WW II veteran's ring returned to namesake nephew thanks to efforts of Dutch memorial group
Airman Ernest Hallding, 23, was shot down above the Netherlands in 1943
For more than 60 years, Ernest Claude Hallding's ring lay buried in a cattle farmer's field near the village of Akkerwoude in the Netherlands.
On Sunday, it adorned the hand of his namesake nephew, Ernest Smith, who laid a wreath in remembrance of his fallen uncle in their hometown of New Westminster.
"It is totally amazing that this could happen," Smith said.
Hallding was Smith's mother's brother. As the Second World War began, Hallding enlisted along with his brother Bill and served as a pilot.
On May 1, 1943, the 23-year-old's plane was shot down. He died along with five other crew members.
In 2005, according to the Netherlands-based Missing Airmen Memorial Foundation, an amateur archeologist named Jan Leegstra found Hallding's ring when he was digging around the crash site.
The ring was badly damaged and Leegstra decided to get it repaired by a local silversmith.
Other than uncovering the initials E.C.H. on the ring, Leegstra didn't have any luck finding any relatives until May 2018, when he got in touch with the foundation.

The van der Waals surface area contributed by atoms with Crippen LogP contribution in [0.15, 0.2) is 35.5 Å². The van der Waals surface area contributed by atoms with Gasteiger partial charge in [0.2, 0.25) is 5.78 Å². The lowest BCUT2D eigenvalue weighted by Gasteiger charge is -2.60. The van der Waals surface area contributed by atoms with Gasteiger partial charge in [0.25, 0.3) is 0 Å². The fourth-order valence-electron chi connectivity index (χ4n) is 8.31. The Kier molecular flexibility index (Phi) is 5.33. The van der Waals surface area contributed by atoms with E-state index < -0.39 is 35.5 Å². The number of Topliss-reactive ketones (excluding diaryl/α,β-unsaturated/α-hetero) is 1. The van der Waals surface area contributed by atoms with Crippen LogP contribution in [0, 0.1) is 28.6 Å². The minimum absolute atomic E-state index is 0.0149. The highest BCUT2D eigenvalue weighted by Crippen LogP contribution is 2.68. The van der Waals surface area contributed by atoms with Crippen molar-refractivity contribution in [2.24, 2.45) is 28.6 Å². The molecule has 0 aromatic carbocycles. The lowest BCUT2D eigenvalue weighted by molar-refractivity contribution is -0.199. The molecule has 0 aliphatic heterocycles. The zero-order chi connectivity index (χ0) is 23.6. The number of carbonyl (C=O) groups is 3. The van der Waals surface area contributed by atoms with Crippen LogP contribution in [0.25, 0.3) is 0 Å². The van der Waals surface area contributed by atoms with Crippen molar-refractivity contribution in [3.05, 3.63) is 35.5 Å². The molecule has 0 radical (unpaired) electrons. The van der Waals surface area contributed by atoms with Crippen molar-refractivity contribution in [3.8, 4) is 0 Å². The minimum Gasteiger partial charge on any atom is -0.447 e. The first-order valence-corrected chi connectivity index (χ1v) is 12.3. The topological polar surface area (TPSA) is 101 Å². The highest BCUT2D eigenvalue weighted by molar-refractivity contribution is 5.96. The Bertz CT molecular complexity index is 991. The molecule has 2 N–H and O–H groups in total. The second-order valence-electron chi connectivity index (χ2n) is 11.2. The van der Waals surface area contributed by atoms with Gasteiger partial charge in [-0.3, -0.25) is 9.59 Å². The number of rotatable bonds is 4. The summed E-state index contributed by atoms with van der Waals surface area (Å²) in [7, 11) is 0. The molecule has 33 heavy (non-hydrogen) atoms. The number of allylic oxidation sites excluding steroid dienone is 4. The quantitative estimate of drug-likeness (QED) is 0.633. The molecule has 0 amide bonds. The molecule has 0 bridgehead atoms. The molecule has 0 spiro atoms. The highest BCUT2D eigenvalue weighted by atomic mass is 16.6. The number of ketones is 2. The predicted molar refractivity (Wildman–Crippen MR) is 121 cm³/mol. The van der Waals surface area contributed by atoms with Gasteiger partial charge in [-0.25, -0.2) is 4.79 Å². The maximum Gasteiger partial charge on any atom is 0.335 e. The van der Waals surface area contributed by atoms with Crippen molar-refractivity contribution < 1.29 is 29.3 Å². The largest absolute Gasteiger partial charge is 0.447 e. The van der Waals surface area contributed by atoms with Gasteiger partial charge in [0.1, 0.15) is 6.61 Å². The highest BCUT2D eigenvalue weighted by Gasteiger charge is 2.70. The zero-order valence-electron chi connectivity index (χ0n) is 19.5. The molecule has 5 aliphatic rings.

Using the initials as a clue, the foundation began an investigation.
"Through a long series of emails and investigations, they tracked me and my mother down," Smith said.
"They sent this ring to her [around a month ago]. I'm named after my uncle Ernest so I have inherited the ring."
While Smith, whose father also served in the war, comes every year to the New Westminster Remembrance Day ceremony, the ring gives this year a special significance.
"It is such an honour that we and our family have received this [ring]," Smith said, noting the foundation's commitment and dedication to commemorating the airmen that fought for their freedom.
"The people there are just so full of thankfulness. They are so grateful to the Canadians."
When asked what he would tell the late uncle whose name he bears, and whose ring he now wears, Smith tears up.
"Thank you very much."
With files from Joel Ballard